Happy Birthday to King Abdullah II of Jordan, who turns 57 today! Unlike many other Middle Eastern Monarchies, Jordan has a vast Honours System with which they reward citizens and honour foreign dignitaries, which are awarded by the King. To mark his birthday, we are taking a look at the Jordanian Royal Orders!
But first an explanation of Orders in general- Almost every country, monarchy or not, has some form of an honours system that awards chivalry or merit, and is often used in diplomatic exchange of gifts. Each individual order has it’s own history, and in countries with multiple orders, has it’s own rank. The Head of State is usually the sovereign of the order, and has varied authority on deciding their recipients. National Orders are those which must be awarded with consultation from the government, and are official gifts, while the recipients of Dynastic Orders are at the discretion of the Sovereign, and many non-reigning families still award their Dynastic Orders, with no government authority.
Orders of their own countries are awarded to royals at birth, upon reaching the age of majority, upon marriage into the royal family, or after years of dedicated service to the country. Orders of foreign countries are usually awarded during State Visits, and are given according to rank, with the sovereigns receiving the higher order, the heirs the lower order, and the other members of the royal family participating in the visit receiving yet a lower one. However, these rules vary from country to country, and also depend on individual Sovereigns.
Orders are accompanied by a varied amount of insignia, which can include a Sash with a badge worn at the hip, a Star, ornate Collars, Badges to be worn on the shoulders, and smaller Pins, and the awarding of specific items differentiate the different grades in each individual order, and/or depend on the orders themselves. The wearing of the insignia depends on the occasion. The ornate collars of an Order are only worn very rarely at White Tie events or on Uniforms. The Sash and Star are more common and seen at White Tie State Banquets. The smaller badges may be worn when you are wearing the insignia of other orders, or at a Black Tie occasion where Orders are worn. The small pins are worn at formal occasions in the daytime, when you want to honour the occasion without making it too formal. Now that we have an explanation, lets learn about the Jordanian Royal Orders.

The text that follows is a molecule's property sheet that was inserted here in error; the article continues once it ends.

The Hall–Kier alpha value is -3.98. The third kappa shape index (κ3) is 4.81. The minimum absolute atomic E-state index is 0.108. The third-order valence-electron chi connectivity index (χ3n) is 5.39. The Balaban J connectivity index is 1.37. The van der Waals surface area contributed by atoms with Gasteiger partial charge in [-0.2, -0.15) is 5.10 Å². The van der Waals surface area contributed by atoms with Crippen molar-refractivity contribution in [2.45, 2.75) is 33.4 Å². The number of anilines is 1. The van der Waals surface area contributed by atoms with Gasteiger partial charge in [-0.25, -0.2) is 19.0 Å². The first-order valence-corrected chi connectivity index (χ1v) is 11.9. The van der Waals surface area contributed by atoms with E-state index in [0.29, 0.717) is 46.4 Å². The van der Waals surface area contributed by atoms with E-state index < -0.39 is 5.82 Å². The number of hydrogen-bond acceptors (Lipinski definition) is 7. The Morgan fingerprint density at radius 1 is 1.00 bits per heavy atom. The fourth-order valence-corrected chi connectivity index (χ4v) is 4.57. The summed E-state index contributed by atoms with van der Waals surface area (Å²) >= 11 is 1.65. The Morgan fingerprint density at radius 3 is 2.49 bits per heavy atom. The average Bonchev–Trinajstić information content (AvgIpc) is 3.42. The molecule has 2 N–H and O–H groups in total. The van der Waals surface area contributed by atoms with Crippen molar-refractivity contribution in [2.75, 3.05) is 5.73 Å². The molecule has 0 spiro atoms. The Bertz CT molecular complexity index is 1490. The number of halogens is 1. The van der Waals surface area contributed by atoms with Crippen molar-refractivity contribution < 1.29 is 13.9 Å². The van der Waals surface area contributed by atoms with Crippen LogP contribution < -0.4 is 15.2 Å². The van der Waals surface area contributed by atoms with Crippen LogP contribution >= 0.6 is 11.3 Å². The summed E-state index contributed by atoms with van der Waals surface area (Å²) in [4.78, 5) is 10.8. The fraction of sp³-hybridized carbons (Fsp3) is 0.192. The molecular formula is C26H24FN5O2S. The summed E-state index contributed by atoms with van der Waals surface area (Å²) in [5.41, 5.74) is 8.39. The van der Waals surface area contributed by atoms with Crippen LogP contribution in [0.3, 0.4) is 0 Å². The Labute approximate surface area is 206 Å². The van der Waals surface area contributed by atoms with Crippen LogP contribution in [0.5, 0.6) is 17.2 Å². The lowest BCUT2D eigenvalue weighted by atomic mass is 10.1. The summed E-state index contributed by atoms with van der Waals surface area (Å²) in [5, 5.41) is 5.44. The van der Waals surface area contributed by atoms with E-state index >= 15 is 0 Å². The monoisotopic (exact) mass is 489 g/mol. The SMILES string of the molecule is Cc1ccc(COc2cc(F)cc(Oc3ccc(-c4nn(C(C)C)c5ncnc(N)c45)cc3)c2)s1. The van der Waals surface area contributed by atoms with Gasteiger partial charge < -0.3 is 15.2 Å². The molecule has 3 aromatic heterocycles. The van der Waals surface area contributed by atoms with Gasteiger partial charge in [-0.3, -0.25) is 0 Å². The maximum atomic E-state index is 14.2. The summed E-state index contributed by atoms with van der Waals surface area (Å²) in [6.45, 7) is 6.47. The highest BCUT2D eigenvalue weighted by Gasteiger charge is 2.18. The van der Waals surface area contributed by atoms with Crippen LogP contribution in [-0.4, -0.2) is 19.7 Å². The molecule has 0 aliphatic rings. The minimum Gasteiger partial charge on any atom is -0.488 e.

The Order of all-Hussein bin Ali, the highest Jordanian, decoration, was founded by King Abdullah I of Jordan in June 1949. Originally, recipients of the order could only receive the order with one grade: Collar. However, King Hussein changed it in 1967 when he added the lower-ranking grade of Grand Cordon. The order’s sash is violet and both the badge and the star are oval discs topped with a crown. Being the highest decoration available in Jordan, the Order of all-Hussein bin Ali is usually awarded to foreign monarchs. Royal recipients in Jordan include the current King Abdullah II, Queen Rania and Prince Hassan (a former Crown Prince). Other royal recipients of the order include Queen Elizabeth II of the United Kingdom, King Philippe of the Belgians, King Carl XVI Gustaf of Sweden, King Juan Carlos I of Spain, Queen Margrethe II of Denmark, King Harald V of Norway, King Willem-Alexander and Princess Beatrix of The Netherlands, among a few others.
The Supreme Order of Renaissance was founded by Emir Hussein bin Ali in 1917, almost 30 years before Jordan’s independence. The Order is composed of six grades, though royals usually receive its highest grade: the Special Class of the Grand Cordon. The sash is composed of three colors in the following order: black, white and green, with a narrow red stripe centring the white stripe. Both the star and the badge consist of an eight-pointed star. Most members of the Jordanian Royal Family are recipients of the Supreme Order of Renaissance. Foreign recipients include the Duke of Edinburgh, Queen Mathilde of the Belgians, Queen Sonja of Norway, Crown Prince Haakon of Norway, Queen Silvia of Sweden, Crown Princess Victoria of Sweden, Prince Constantijn of the Netherlands, Princesses Laurentien and Margriet of the Netherlands, Professor Pieter van Vollenhoven, among many others.
The Order of the Star of Jordan was created in 1949 by King Abdullah I, who wished to honor his late father. The order is composed of 5 grades, but royals usually receive the Grand Cordon of the Order. The order’s sash is dark with narrow purple stripes near the edges. A number of members of the Jordanian Royal Family are recipients of the order, and foreign royals who received it include Princesses Märtha-Louise and Astrid of Norway, Princess Madeleine of Sweden, Prince Carl Philip of Sweden, Infanta Elena of Spain, the Duke of Kent.
The Order of Independence was created in 1921 by Emir Hussein bin Ali and is the lowest ranking decoration awarded by the Jordanian state. The order is composed of six grades, the highest being that of Grand Cordon. The sash is purple with black stripes on the edges that are followed by white stripes on both sides. The former King Simeon II of Bulgaria and the ex-husband of Infanta Elena, Jaime de Marichalar, have received this order that is also usually awarded to Prime Ministers of Jordan.